A little update on how the Obama administration and the NSC in particular are monitoring the humanitarian issues in Libya. (This is NOT to be confused with the ongoing human-rights violations that the U.S. government is monitoring and chronicling via intelligence agencies for potential future prosecution.)
Officials are preparing for a full-fledged "humanitarian crisis," but emphasize that it's not at that point yet -- not even close -- meaning people still have access to basics like food and water. In fact, there's a surprising amount of optimism about the situation... FOR NOW, depending on Khadaffy.
The greatest need: medical supplies; a close second are medical personnel.
Right now, senior aides tell me a slew of Egyptian doctors are going across the border and performing heroic work. One person called these folks the "unsung heroes" so far.
But the bottom line is clinics inside Libya are completely overrun and the need for supplies and doctors is great. A few NGOs have gone in (they prefer not to name them for safety reasons), and all of this is happening via the Egyptian border.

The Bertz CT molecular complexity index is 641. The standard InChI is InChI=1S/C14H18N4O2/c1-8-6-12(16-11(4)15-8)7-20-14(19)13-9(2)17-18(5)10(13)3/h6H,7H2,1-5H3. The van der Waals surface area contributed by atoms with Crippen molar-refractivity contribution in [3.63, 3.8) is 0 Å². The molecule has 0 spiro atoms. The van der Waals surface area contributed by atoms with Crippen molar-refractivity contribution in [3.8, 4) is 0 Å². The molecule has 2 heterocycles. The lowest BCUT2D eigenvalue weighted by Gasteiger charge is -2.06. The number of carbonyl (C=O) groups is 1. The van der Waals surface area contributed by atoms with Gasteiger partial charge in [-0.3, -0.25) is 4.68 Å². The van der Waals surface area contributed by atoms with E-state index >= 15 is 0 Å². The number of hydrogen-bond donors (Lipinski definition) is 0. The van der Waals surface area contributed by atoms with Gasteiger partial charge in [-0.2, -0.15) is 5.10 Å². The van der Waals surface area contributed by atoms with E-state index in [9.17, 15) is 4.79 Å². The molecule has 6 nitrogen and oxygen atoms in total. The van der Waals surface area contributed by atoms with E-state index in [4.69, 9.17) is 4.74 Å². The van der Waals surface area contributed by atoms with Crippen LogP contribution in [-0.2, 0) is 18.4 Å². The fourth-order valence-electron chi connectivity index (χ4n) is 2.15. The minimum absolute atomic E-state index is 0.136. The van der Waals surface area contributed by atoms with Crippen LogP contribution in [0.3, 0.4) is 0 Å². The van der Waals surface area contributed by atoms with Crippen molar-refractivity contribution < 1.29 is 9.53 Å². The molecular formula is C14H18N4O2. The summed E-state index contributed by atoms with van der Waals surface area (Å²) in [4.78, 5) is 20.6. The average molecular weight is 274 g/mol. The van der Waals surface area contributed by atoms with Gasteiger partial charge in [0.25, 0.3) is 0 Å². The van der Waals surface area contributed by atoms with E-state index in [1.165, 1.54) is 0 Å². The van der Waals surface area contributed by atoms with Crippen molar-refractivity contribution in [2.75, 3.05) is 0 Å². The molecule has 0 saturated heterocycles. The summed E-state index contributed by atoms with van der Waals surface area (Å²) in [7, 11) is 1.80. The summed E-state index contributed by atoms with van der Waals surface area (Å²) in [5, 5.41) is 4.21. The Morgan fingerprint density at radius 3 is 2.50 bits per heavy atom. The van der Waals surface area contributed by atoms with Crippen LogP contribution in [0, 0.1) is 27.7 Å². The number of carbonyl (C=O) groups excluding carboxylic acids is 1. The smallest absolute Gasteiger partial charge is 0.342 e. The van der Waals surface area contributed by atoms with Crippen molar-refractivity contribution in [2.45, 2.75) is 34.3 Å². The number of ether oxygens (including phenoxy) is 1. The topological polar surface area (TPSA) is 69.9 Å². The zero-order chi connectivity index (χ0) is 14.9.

There are three challenges the Obama administration foresees going forward:
1) continuing violence strains an already overloaded ad-hoc medical system;
2) fear that the country's supply lines for basics like food and water get cut off (so far, that hasn't happened but if the violence continues, they assume it happens);
3) a steady flow of information (we in our news organization realize this problem, and they have it, too; that said, the informal communication system that's formed to deliver information to folks across the border to Egypt and then relay it around the world has been working surprisingly well, so one aide said to me).
Right now, the United Nations has spent more time pulling its folks out, but the Obama administration and other countries are pressuring the U.N. to get their humanitarian teams ready to go in. The U.N. is usually hesitant about going into a country without permission apparently.
One FINAL reason for optimism about being able to prevent a full-fledged humanitarian crisis in the country: The relative open borders of Tunisia and Egypt will make it fairly easy to get NGOs and supplies into the country.
Of course, the biggest caveat is Khadaffy and how violent he gets.